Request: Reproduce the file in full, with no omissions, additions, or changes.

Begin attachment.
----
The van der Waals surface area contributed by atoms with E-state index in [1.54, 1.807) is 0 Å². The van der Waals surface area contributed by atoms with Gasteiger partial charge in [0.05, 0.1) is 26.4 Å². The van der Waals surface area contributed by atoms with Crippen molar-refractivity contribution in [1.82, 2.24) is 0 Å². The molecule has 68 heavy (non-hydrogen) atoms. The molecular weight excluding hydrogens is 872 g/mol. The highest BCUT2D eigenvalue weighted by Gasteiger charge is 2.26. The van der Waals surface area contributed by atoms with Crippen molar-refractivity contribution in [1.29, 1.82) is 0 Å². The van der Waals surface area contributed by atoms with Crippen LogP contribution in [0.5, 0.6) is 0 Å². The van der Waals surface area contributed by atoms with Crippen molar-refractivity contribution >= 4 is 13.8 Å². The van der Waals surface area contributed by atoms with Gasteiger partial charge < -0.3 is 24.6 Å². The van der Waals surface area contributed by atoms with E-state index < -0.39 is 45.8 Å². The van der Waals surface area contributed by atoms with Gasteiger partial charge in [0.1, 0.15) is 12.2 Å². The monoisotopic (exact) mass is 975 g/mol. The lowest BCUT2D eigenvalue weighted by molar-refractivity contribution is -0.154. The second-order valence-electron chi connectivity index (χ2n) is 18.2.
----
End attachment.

The van der Waals surface area contributed by atoms with E-state index in [1.54, 1.807) is 0 Å². The van der Waals surface area contributed by atoms with Gasteiger partial charge in [0.05, 0.1) is 26.4 Å². The van der Waals surface area contributed by atoms with Crippen molar-refractivity contribution in [1.82, 2.24) is 0 Å². The molecule has 68 heavy (non-hydrogen) atoms. The molecular weight excluding hydrogens is 872 g/mol. The highest BCUT2D eigenvalue weighted by Gasteiger charge is 2.26. The van der Waals surface area contributed by atoms with Crippen molar-refractivity contribution in [1.29, 1.82) is 0 Å². The van der Waals surface area contributed by atoms with Crippen LogP contribution in [0.5, 0.6) is 0 Å². The van der Waals surface area contributed by atoms with Crippen molar-refractivity contribution >= 4 is 13.8 Å². The van der Waals surface area contributed by atoms with Gasteiger partial charge < -0.3 is 24.6 Å². The van der Waals surface area contributed by atoms with E-state index < -0.39 is 45.8 Å². The van der Waals surface area contributed by atoms with Gasteiger partial charge in [0.1, 0.15) is 12.2 Å². The monoisotopic (exact) mass is 975 g/mol. The lowest BCUT2D eigenvalue weighted by molar-refractivity contribution is -0.154. The second-order valence-electron chi connectivity index (χ2n) is 18.2.